The Radiocommunications Devices (Compliance Labelling) Notice 2003 (the Labelling Notice) made under section 182 of the Act, lists those standards and applies labelling and record keeping requirements in relation to radiocommunications devices covered by a listed standard.

The ACMA routinely makes standards under section 162 of the Act adopting technical requirements contained in industry standards made by Standards Australia.

From April 2008 to April 2010, the ACMA undertook a review of arrangements for the radiofrequency spectrum in the range 403-520 MHz (the 400 MHz band). The 400 MHz band accommodates the UHF CBRS.

The review determined that the overall benefit to the community from this band can be significantly improved through the introduction of a number of reforms.  One proposed reform involves a restructure of the UHF CBRS band.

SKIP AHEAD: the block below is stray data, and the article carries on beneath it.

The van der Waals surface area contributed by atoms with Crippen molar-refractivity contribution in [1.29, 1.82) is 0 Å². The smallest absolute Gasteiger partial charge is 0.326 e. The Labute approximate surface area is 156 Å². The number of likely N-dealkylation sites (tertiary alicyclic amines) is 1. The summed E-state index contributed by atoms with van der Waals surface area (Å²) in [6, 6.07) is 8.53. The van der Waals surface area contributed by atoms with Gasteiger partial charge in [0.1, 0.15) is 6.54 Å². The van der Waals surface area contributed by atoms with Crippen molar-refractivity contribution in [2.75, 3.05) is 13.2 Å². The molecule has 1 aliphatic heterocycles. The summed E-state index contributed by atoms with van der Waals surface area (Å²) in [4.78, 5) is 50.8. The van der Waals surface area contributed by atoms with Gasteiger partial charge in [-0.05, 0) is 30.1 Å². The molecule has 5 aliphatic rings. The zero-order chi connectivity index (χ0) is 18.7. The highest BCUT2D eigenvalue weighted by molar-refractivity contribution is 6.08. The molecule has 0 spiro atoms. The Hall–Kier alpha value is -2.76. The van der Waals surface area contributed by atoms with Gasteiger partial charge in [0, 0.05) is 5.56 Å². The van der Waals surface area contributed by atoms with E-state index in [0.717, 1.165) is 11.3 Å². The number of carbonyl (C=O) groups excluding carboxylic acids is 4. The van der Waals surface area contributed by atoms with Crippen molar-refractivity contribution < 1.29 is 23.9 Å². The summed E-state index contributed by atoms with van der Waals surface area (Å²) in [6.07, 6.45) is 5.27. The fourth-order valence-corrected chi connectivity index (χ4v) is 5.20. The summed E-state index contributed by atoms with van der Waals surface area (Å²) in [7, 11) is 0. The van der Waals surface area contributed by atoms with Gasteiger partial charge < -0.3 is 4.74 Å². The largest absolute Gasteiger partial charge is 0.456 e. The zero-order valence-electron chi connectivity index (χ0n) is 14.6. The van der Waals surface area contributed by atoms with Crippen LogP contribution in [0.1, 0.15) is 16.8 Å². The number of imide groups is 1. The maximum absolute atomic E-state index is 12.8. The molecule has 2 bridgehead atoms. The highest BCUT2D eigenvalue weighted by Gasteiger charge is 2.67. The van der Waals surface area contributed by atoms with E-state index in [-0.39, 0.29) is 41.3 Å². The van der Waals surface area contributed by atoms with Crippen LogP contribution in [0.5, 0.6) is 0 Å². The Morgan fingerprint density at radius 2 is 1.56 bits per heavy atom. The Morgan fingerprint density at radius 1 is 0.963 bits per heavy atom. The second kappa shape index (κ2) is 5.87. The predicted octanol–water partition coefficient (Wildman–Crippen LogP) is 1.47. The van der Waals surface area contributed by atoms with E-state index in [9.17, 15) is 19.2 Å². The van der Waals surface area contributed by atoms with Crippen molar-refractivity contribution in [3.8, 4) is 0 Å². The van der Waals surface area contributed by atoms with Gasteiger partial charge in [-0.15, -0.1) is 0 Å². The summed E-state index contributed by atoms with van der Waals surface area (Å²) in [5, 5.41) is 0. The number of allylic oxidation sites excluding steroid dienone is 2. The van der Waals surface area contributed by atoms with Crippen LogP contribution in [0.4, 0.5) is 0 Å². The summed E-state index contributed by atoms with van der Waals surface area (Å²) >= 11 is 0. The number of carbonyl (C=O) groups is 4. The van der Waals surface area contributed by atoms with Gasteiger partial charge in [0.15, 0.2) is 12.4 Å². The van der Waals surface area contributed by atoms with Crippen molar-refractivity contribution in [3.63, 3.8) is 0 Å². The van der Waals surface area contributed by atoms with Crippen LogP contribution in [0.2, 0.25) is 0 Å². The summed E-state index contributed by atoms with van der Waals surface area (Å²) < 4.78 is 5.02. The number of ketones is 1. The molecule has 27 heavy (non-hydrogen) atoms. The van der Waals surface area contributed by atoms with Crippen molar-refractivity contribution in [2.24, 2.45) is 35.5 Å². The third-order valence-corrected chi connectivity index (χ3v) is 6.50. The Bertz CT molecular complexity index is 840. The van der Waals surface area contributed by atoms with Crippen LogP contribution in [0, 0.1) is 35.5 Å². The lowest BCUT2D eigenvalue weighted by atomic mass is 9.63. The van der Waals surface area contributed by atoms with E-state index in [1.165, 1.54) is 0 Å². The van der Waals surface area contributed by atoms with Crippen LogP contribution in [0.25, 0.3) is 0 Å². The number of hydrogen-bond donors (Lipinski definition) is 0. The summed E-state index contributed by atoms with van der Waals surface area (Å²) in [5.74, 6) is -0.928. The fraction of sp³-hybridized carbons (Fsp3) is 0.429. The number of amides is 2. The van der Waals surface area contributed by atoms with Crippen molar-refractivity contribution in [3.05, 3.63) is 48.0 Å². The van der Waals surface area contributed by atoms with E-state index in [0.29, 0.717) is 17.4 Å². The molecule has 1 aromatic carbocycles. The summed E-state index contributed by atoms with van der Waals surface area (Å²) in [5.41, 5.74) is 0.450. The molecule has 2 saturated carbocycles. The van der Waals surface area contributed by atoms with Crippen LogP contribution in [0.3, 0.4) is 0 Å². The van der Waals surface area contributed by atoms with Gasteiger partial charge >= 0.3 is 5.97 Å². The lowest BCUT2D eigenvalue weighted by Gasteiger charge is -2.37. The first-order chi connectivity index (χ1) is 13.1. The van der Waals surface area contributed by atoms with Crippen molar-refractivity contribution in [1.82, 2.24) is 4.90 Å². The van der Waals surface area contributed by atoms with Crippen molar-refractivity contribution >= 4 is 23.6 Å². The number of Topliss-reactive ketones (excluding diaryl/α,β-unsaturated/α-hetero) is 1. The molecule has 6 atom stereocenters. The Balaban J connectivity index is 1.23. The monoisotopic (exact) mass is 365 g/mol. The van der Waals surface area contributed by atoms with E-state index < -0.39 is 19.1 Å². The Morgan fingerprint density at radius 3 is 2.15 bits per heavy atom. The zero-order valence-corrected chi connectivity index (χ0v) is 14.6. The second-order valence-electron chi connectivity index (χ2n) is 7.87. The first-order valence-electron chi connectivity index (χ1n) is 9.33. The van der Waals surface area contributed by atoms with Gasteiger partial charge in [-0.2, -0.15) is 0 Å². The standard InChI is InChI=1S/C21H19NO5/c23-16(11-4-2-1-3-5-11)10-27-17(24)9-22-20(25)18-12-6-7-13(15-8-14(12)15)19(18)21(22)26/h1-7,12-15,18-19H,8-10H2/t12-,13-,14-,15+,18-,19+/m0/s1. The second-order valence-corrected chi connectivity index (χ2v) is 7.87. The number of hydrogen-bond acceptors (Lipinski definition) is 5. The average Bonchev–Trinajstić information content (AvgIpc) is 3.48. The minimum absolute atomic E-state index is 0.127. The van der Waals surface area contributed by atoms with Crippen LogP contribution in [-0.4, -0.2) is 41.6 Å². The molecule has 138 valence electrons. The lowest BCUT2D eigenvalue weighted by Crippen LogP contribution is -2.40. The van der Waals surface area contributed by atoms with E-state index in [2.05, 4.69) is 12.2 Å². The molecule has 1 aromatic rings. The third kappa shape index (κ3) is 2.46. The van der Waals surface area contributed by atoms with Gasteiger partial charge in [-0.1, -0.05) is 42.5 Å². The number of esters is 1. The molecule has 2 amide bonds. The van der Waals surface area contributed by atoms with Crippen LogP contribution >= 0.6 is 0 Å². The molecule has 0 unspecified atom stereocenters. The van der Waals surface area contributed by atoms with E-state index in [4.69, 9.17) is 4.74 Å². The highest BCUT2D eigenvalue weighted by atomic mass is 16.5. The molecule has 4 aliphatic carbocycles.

The UHF CBRS band occupies a 1 MHz segment of the 400 MHz band and is currently structured into forty 25 kHz wide channels.  One of the decisions made by the ACMA in respect of the 400 MHz band review is that the UHF CBRS will be restructured into eighty 12.5 kHz wide channels.

Of the eighty channels, seventy-five will be available for speech purposes using emissions suitable for 12.5 kHz wide channels and two will continue to use wider emissions for telecommand and telemetry purposes as is permitted by the 2004 Standard.  The remaining three channels are interleaved with and are partially occupied by emissions from the telecommand and telemetry channels.  These will be unused and transmission on these channels is not permitted under the Radiocommunications (Citizen Band Radio Stations) Class Licence 2002 (Class Licence).